ARE COMPUTERS TO BLAME? This morning's breakfast with Chuck Schumer was...different. The focus was, surprisingly, not on Schumer, but on Joe and Eileen, his decidedly fictional median couple, who he insisted on running every issue by in extended and questionable imaginary dialogues. It was a bit odd. It wasn't clear whether Joe and Eileen were deciding how Schumer votes, what the DSCC emphasizes, how Democratic senatorial candidates frame, or merely keeping him company when he zones out during committee hearings, but the obsession with them proved a bit discomfiting.
UH-OH. The past 36 hours have had a bit of a clash of civilizations feel to them, what with Russia killing Shamil Besayev, India pointing the finger at Pakistani "militants" for yesterday's bombing in Bombay, and Israel invading Lebanon after Hezbollah captured some soldiers. Meanwhile, Yossi Klein Haleviinforms me in The New Republic that:
JUST POSTED ON TAP ONLINE: DOCTRINAL ERRORS.TAPtalks toRon Suskind, author of the widely hailed new book about America's war on terror, The One Percent Doctrine. Suskind discusses secrecy, torture, Hamdan, and more. Here he is on the most important, and scariest, relationship in government:
SPEAKING OF DATA... The Young Turks' Cenk Uyger has an amusing post over at The Huffington Post where he points out that the median age of a viewer of Bill O'Reilley�s FOX News show is 71 years old. (Via The NYT.) So if you ever wondered which is the official newshour of cranky old men, now you know.
SO 15 MINUTES AGO. In a sure sign that Da Vinci Code madness is winding down to a mere cultural tic, the most public member of the very secretive Opus Dei yesterday stepped down from his post as the pope's spokesman.
Joaquin Navarro-Valls, the Spanish layman credited with crafting the late Pope John Paul II�s communications juggernaut, has handed in his resignation, most likely at the request of Pope Benedict XVI, who is installing his own guy, an Italian Jesuit named Federico Lombardi.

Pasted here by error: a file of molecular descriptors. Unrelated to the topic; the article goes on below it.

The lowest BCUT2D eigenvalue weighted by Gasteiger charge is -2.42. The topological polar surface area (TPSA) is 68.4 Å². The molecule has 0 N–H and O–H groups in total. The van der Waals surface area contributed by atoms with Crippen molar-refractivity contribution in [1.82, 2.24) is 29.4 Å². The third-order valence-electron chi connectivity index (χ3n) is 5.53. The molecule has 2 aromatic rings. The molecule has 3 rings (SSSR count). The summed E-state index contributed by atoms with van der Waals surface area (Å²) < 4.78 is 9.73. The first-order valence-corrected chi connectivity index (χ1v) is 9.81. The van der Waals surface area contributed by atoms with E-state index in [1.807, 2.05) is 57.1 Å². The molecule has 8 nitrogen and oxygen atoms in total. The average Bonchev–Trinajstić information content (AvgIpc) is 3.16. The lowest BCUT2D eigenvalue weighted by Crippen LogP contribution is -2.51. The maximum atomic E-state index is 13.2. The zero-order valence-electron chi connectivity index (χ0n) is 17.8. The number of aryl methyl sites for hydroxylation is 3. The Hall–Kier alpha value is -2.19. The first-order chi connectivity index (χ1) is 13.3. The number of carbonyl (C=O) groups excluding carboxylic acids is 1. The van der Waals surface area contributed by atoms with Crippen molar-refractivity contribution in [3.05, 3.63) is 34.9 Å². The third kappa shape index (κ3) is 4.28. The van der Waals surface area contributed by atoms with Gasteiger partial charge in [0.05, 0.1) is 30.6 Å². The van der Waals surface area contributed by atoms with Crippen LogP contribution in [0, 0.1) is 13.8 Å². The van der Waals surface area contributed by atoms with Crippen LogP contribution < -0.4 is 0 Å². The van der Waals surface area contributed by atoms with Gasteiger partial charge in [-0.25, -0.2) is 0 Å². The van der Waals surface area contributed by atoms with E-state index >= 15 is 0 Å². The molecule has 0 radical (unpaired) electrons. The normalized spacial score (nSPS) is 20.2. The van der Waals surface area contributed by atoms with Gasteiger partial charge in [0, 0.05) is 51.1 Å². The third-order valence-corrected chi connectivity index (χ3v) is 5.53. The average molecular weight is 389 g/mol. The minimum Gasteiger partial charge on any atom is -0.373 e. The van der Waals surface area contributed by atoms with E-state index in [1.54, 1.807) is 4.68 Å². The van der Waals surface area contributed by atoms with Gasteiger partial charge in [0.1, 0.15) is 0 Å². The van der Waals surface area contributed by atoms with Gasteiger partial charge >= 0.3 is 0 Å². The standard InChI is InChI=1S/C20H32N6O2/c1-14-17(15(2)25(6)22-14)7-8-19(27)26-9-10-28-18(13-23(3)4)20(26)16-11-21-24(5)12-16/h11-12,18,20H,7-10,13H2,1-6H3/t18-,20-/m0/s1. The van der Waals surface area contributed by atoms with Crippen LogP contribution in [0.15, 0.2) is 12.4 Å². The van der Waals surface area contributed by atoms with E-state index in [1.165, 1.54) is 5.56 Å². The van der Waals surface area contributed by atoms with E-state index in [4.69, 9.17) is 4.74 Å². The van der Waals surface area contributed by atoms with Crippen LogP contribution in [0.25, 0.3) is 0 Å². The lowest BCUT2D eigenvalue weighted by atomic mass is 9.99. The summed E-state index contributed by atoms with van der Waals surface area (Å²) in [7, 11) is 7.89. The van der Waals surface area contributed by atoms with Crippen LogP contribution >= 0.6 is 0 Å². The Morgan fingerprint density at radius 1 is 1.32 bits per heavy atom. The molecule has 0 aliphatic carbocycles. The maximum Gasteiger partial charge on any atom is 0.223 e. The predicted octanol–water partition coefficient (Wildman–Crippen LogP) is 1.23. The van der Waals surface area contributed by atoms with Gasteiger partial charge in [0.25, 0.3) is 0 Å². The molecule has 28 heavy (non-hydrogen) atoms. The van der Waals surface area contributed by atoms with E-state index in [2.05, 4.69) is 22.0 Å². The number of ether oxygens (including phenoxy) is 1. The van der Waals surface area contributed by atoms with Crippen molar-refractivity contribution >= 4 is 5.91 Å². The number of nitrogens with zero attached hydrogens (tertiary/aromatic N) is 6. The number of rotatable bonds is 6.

ARMY TO HALLIBURTON: NO MORE ONE-STOP SHOPPING. Halliburton is no longer to be the U.S. Army's favorite contractor son, according to Griff Witte of The Washington Post. The Army, he reports, is going to open up the logistics contract for reconstruction in Iraq to actual bidding. Halliburton, however, will be eligible to bid, despite its massive overbilling of the government (more than $1 billion in questionable costs according to the Government Accountablity Office and government audits) and its well-known failure to cough up certain deliverables.
HOTSOUP!!!!!!!Matt's already talked a bit about the new social networking site where you get to -- gasp! -- meet Carter Eskew, or a variety of other washed-up, establishment operatives, but I just want to point out Gawker's comment, which seems to get the venture just right. HOTSOUP.com: "[Because] what the Internet needs more than anything right now is a junior varsity version of The Huffington Post."
THE LIFE YOU SAVE MAY BE YOUR OWN. There�s an interesting piece in The Wall Street Journal on the trend of millionaires giving their money away when they're young rather than when they're old. The piece focuses on medical charity -- grants to cancer foundations and disease research -- as do, I assume, the actual donations as well. That's because these gifts aren't charity in the traditional sense. They're investments, and their ultimate beneficiary is often the millionaire themselves. Cancer, for instance, is largely indiscriminate in its victims, as pleased to attack the rich as the poor.
BLOG POWER! Continuing his welcomed crusade to infuse blogospheric filibustering with actual data, Scott Winship has some additional information on the size and potential power of the Netroots. A few caveats, though: cross-comparisons of group numbers only work so long as the average member of each organization exerts an equal amount of influence. The reason interest groups matter, after all, is because they're pockets of frenetic activity in an otherwise apathetic landscape.